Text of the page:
The main drawback to the CSIL program, he said, is that it charges participants a "user fee that basically takes away any incentive to work."

    "For a person with a disability to work, they're basically giving up their disability pension and then to get hit with a user fee, you are basically working for free," he said.

    Leblanc is taking course in computer programming Monday to Thursday at Langara College but chooses not to work because of the financial drawbacks.

    "It's a huge leap of faith to go to work. If you do you're losing that huge safety net."

    Leblanc said he would prefer to work, but in the past three years he has accepted his situation.

    "I've finally realized work isn't who you are," he said. "I'd prefer to work every day but I'm more at ease over the whole thing now."

    Leblanc said he can't understand why the Liberals, who are supposedly more "business slanted," wouldn't want to remove the user fee in order to encourage people with disabilities to find work.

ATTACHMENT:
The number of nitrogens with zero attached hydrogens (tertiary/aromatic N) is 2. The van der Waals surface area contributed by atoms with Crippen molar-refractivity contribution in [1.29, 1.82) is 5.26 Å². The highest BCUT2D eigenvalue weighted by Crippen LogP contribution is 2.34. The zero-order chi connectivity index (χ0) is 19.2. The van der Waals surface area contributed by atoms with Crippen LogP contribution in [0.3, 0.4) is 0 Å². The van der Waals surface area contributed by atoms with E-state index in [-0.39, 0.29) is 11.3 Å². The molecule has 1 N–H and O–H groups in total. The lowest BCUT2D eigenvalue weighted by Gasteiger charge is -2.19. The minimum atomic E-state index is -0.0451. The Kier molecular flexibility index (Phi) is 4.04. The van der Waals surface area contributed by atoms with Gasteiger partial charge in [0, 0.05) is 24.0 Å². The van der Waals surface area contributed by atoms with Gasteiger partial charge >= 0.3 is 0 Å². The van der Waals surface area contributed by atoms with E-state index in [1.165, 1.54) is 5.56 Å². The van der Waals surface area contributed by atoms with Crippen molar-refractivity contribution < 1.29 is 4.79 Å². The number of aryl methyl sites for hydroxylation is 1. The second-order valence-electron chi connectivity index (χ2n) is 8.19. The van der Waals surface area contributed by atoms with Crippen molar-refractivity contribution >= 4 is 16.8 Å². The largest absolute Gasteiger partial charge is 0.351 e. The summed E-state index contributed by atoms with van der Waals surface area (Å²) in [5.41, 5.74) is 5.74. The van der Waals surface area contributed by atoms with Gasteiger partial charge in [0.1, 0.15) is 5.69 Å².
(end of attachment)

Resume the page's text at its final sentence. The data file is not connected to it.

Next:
He also can't understand why cuts continue to happen in home support.

    "I can't believe they're making more cuts. I thought they [the Liberal government] would understand cost benefit analysis. They'd see adequate home care equals less money spent sending people to the hospital ... it's all common sense. But they don't seem to fund it properly."

    kpemberton@png.canwest.com

    HOME CARE FACTS AND FIGURES:

    - More than one million Canadians receive home care services (nursing, home support and therapy) compared with 840,500 in 1996/97.

    - Home care spending has more than doubled, to $2.1 billion in 1998 from $1.03 billion in 1991. In February, Canada's first ministers reached a multibillion-dollar health care deal that will include additional investment in home care. Premier Gordon Campbell estimated B.C.'s share will be about $1.3 billion of the $12 billion Ottawa is to deliver over three years. A senior federal official, however, said the actual amount of "new" money for health services is $27 billion over five years and $13.4 billion during the next three years.